When the bird thought of these things it could feel its heart beating with excitement. It would sit tall on its perch and breath deep into its belly, sensing the thrill of possibility.

Sometimes another bird would land on the window sill, resting from its travels, and look inside at the caged bird. The traveller would put its head on one side as if quizzically asking itself how such a thing could be. A bird in a cage. Unimaginable.

And it was at these times that the caged bird felt most miserable. Its little shoulders slumped, it felt a lump in its throat and a heaviness in its heart.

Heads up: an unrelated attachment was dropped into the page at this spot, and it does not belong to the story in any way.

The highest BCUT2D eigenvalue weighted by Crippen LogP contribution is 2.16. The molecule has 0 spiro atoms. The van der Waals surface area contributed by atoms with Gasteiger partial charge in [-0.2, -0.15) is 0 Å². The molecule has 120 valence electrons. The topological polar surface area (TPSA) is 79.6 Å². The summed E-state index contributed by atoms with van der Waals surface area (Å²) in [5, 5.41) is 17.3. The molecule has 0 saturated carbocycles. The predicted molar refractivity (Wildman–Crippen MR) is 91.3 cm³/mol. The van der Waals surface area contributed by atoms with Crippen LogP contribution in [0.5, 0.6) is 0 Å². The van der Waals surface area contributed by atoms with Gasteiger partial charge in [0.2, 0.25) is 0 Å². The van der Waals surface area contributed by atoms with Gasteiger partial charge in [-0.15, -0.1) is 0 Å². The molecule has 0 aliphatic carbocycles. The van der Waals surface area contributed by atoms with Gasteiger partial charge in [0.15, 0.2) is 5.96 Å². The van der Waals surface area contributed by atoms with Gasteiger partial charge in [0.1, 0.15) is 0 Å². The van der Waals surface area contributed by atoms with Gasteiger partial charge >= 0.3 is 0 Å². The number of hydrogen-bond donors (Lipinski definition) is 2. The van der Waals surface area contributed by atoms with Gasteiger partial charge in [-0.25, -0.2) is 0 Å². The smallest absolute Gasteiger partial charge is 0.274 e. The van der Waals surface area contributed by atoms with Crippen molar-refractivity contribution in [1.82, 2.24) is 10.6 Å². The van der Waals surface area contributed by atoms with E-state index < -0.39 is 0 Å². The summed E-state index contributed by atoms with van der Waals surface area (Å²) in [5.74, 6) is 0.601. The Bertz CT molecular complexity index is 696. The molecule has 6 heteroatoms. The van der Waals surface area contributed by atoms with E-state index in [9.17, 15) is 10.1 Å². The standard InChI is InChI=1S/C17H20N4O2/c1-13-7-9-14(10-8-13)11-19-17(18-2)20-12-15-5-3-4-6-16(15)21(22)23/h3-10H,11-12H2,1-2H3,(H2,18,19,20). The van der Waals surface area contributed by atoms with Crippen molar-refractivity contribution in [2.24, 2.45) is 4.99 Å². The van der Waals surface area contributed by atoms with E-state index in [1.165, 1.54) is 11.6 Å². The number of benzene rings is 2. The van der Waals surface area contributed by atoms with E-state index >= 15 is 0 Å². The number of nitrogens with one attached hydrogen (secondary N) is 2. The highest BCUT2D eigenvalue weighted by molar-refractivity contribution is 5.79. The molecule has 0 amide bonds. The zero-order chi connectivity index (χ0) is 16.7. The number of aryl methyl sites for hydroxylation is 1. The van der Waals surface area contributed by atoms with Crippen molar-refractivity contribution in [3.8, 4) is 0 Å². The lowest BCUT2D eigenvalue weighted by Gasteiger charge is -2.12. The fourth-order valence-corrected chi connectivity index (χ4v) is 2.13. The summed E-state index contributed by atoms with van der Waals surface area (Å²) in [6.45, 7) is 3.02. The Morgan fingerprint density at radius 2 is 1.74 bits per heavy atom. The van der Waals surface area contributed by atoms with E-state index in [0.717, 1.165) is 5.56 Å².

One day, the owner of the caged bird accidentally left the door of the cage open. The bird looked through the door. It saw the birds swooping and soaring outside, the sun on their backs and the wind in their feathers, and it felt a stirring inside. The caged bird noticed that the window was open, and its heart beat even faster.   It considered its options.



It was still considering them at sunset when the owner returned and closed the door of the cage.


Taken from The Magic of Metaphor by Nick Owen and credited to David Werner and Bill Bower


Image retrieved from Pixabay and can be found https://pixabay.com/n

Susan Stubbings Doncaster